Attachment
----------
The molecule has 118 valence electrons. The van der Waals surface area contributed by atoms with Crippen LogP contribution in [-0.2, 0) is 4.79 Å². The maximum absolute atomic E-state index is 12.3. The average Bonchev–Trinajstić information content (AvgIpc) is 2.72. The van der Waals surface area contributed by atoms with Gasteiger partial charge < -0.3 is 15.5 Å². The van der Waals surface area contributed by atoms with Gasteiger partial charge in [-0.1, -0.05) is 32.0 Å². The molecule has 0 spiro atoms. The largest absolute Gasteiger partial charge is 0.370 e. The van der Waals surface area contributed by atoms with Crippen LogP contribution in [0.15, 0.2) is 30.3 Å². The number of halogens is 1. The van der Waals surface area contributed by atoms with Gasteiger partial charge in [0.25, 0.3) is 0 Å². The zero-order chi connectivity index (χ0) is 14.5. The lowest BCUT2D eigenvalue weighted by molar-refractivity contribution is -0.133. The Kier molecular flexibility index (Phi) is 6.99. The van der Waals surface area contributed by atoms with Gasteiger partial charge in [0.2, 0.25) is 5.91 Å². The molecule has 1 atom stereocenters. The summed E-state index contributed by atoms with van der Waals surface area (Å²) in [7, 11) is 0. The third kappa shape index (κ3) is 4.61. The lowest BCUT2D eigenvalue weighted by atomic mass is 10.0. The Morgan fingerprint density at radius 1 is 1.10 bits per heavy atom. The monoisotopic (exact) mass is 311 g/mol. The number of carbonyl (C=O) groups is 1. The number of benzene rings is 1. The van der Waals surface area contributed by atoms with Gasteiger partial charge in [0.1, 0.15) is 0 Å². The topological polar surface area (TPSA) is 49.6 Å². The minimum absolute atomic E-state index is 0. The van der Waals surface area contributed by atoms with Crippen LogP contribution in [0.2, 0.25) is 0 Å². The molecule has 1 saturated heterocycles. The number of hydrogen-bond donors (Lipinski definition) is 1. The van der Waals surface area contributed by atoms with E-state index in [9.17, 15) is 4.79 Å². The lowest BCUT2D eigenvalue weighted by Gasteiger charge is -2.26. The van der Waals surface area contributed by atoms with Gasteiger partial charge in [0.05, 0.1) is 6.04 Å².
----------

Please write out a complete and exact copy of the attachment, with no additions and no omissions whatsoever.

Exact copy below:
The molecule has 118 valence electrons. The van der Waals surface area contributed by atoms with Crippen LogP contribution in [-0.2, 0) is 4.79 Å². The maximum absolute atomic E-state index is 12.3. The average Bonchev–Trinajstić information content (AvgIpc) is 2.72. The van der Waals surface area contributed by atoms with Gasteiger partial charge < -0.3 is 15.5 Å². The van der Waals surface area contributed by atoms with Gasteiger partial charge in [-0.1, -0.05) is 32.0 Å². The molecule has 0 spiro atoms. The largest absolute Gasteiger partial charge is 0.370 e. The van der Waals surface area contributed by atoms with Crippen LogP contribution in [0.15, 0.2) is 30.3 Å². The number of halogens is 1. The van der Waals surface area contributed by atoms with Gasteiger partial charge in [0.25, 0.3) is 0 Å². The zero-order chi connectivity index (χ0) is 14.5. The lowest BCUT2D eigenvalue weighted by molar-refractivity contribution is -0.133. The Kier molecular flexibility index (Phi) is 6.99. The van der Waals surface area contributed by atoms with Gasteiger partial charge in [0.2, 0.25) is 5.91 Å². The molecule has 1 atom stereocenters. The summed E-state index contributed by atoms with van der Waals surface area (Å²) in [7, 11) is 0. The third kappa shape index (κ3) is 4.61. The lowest BCUT2D eigenvalue weighted by atomic mass is 10.0. The Morgan fingerprint density at radius 1 is 1.10 bits per heavy atom. The monoisotopic (exact) mass is 311 g/mol. The number of carbonyl (C=O) groups is 1. The number of benzene rings is 1. The van der Waals surface area contributed by atoms with Gasteiger partial charge in [0.1, 0.15) is 0 Å². The topological polar surface area (TPSA) is 49.6 Å². The minimum absolute atomic E-state index is 0. The van der Waals surface area contributed by atoms with Crippen LogP contribution in [0.2, 0.25) is 0 Å². The molecule has 1 saturated heterocycles. The number of hydrogen-bond donors (Lipinski definition) is 1. The van der Waals surface area contributed by atoms with E-state index in [9.17, 15) is 4.79 Å². The lowest BCUT2D eigenvalue weighted by Gasteiger charge is -2.26. The van der Waals surface area contributed by atoms with Gasteiger partial charge in [0.05, 0.1) is 6.04 Å².